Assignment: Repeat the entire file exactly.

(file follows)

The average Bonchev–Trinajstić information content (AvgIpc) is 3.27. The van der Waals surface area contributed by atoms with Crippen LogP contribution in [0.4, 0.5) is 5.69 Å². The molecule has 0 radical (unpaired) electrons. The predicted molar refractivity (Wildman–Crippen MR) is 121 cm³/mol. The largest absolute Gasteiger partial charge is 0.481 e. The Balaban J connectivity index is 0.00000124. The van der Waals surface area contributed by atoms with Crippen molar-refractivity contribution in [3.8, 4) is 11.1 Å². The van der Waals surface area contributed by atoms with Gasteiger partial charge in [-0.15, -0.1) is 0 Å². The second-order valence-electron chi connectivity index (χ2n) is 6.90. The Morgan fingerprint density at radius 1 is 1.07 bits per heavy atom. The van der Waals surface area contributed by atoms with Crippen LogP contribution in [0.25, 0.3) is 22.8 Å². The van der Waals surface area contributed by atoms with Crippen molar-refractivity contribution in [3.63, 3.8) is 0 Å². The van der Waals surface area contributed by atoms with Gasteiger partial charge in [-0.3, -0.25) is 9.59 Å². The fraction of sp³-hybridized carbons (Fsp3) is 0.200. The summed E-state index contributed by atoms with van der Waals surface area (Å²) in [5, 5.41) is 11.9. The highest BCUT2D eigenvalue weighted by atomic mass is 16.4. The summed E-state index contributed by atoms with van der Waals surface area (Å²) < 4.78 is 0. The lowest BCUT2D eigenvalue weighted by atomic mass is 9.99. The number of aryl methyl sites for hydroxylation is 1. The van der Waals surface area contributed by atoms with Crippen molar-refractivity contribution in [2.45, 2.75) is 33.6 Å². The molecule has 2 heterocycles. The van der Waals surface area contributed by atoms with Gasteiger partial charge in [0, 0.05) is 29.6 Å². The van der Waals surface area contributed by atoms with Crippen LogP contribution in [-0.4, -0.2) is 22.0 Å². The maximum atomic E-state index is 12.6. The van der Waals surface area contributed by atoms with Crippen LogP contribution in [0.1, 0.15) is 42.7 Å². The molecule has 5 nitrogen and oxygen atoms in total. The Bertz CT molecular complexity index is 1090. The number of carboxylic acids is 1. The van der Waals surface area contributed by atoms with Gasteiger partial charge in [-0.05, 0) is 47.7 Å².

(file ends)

The average Bonchev–Trinajstić information content (AvgIpc) is 3.27. The van der Waals surface area contributed by atoms with Crippen LogP contribution in [0.4, 0.5) is 5.69 Å². The molecule has 0 radical (unpaired) electrons. The predicted molar refractivity (Wildman–Crippen MR) is 121 cm³/mol. The largest absolute Gasteiger partial charge is 0.481 e. The Balaban J connectivity index is 0.00000124. The van der Waals surface area contributed by atoms with Crippen molar-refractivity contribution in [3.8, 4) is 11.1 Å². The van der Waals surface area contributed by atoms with Gasteiger partial charge in [-0.15, -0.1) is 0 Å². The second-order valence-electron chi connectivity index (χ2n) is 6.90. The Morgan fingerprint density at radius 1 is 1.07 bits per heavy atom. The van der Waals surface area contributed by atoms with Crippen LogP contribution in [0.25, 0.3) is 22.8 Å². The van der Waals surface area contributed by atoms with Crippen molar-refractivity contribution in [3.63, 3.8) is 0 Å². The van der Waals surface area contributed by atoms with Gasteiger partial charge in [-0.3, -0.25) is 9.59 Å². The fraction of sp³-hybridized carbons (Fsp3) is 0.200. The summed E-state index contributed by atoms with van der Waals surface area (Å²) in [5, 5.41) is 11.9. The highest BCUT2D eigenvalue weighted by atomic mass is 16.4. The summed E-state index contributed by atoms with van der Waals surface area (Å²) < 4.78 is 0. The lowest BCUT2D eigenvalue weighted by atomic mass is 9.99. The number of aryl methyl sites for hydroxylation is 1. The van der Waals surface area contributed by atoms with Crippen molar-refractivity contribution in [2.45, 2.75) is 33.6 Å². The molecule has 2 heterocycles. The van der Waals surface area contributed by atoms with Gasteiger partial charge in [0, 0.05) is 29.6 Å². The van der Waals surface area contributed by atoms with Crippen LogP contribution in [-0.4, -0.2) is 22.0 Å². The maximum atomic E-state index is 12.6. The van der Waals surface area contributed by atoms with Crippen LogP contribution in [0.1, 0.15) is 42.7 Å². The molecule has 5 nitrogen and oxygen atoms in total. The Bertz CT molecular complexity index is 1090. The number of carboxylic acids is 1. The van der Waals surface area contributed by atoms with Gasteiger partial charge in [-0.05, 0) is 47.7 Å².